The proposal prohibits a wide swathe of applicants who in the past six years were candidates, elected officials, consultants to a political party, employees of the Legislature or registered lobbyists. It also bans close relatives of those individuals. 

Commissioners would be paid at least 25 percent of the governor’s salary of $159,300 a year or $39,820. Commissioner salaries together with consulting, legal and administrative costs would tally up to at least 25 percent of the secretary of state’s general fund budget, or $4.6 million of the department’s $18.5 million current year budget.

The state Legislature and governor will have to approve the budget, Fahey said, and “every dollar spent will be made public.”

The proposal also requires the Legislature to sufficiently fund the commission “to carry out its functions,” so if the $4.6 million minimum were insufficient, “additional appropriations would be required,” the nonpartisan Senate Fiscal Agency wrote. 

The commission would convene no later than Oct. 15, 2020, the year of the next federal census, and adopt a redistricting plan no later than Nov. 1, 2021, after a process that includes at least 15 public hearings.

The proposal would require districts to be of equal population, compact, geographically contiguous, reflect the state’s “diverse population” and municipal boundaries and not provide an advantage to any one political party. The final decision would require a majority vote or, failing that, commissioners would resort to ranked voting.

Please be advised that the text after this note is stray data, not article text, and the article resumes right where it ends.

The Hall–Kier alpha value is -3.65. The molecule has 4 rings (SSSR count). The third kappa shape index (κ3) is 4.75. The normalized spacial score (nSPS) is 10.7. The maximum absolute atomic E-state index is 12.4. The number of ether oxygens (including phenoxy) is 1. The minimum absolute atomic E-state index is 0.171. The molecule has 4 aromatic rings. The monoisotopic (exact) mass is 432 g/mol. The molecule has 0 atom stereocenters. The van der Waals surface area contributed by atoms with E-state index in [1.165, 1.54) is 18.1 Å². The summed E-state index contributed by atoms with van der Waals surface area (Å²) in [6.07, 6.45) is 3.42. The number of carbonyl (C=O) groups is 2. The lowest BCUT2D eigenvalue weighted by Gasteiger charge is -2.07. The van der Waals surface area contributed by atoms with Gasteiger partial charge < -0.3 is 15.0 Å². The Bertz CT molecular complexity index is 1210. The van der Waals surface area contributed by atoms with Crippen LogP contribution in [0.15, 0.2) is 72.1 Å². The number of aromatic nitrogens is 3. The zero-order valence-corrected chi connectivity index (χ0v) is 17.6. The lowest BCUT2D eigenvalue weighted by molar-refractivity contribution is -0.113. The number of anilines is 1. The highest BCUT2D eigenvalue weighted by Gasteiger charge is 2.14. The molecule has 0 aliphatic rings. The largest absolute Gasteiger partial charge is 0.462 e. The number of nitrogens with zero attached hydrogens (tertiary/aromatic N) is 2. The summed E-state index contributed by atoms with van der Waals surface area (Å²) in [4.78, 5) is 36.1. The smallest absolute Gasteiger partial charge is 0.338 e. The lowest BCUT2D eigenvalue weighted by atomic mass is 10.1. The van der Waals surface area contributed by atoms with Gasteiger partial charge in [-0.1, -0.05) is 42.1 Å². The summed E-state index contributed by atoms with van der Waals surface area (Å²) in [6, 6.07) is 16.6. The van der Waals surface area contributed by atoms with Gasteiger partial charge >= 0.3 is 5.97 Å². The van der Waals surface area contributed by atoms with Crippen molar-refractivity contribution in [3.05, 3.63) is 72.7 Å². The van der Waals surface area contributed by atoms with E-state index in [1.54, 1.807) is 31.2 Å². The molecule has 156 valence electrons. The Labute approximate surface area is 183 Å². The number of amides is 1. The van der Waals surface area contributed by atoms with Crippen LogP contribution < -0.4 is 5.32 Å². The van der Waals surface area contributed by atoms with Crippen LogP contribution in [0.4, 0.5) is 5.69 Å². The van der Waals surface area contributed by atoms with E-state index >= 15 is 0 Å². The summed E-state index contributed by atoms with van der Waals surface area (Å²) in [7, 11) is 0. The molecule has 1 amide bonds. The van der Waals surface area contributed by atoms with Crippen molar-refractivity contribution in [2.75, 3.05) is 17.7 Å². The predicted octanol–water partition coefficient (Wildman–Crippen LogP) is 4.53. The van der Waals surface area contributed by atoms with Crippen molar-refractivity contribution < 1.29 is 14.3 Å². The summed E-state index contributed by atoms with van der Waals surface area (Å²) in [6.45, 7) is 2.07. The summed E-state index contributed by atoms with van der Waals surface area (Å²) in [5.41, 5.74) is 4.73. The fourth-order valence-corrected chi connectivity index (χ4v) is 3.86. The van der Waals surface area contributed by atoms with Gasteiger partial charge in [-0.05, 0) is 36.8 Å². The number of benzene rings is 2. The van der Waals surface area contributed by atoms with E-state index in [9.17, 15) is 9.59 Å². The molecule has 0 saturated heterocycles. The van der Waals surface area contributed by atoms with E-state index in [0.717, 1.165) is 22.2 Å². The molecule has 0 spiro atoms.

Initiative's supporters

Since Fahey, a Hillary Clinton supporter in 2016, launched the petition drive to get the proposal on the ballot, the plan has garnered a handful of notable supporters from former Republican Michigan House Speaker Rick Johnson to Democratic former U.S. Attorney General Eric Holder.

In October, actor and former Republican California Gov. Arnold Swarzenegger campaigned for the proposal among tailgaters in East Lansing. Hoisting a sign that said “Terminate Gerrymandering!” Schwarzenegger applauded the initiative and touted a similar effort he supported as governor in California in 2008.

“That people even understand what redistricting is, is a miracle because the politicians for 200 years have kept it a secret,” Schwarzenegger told reporters.

Most people can understand the risks of having a political party draw the maps, said Citizens Research Council president Eric Lupher, but “everything after that gets into the minutiae of it.”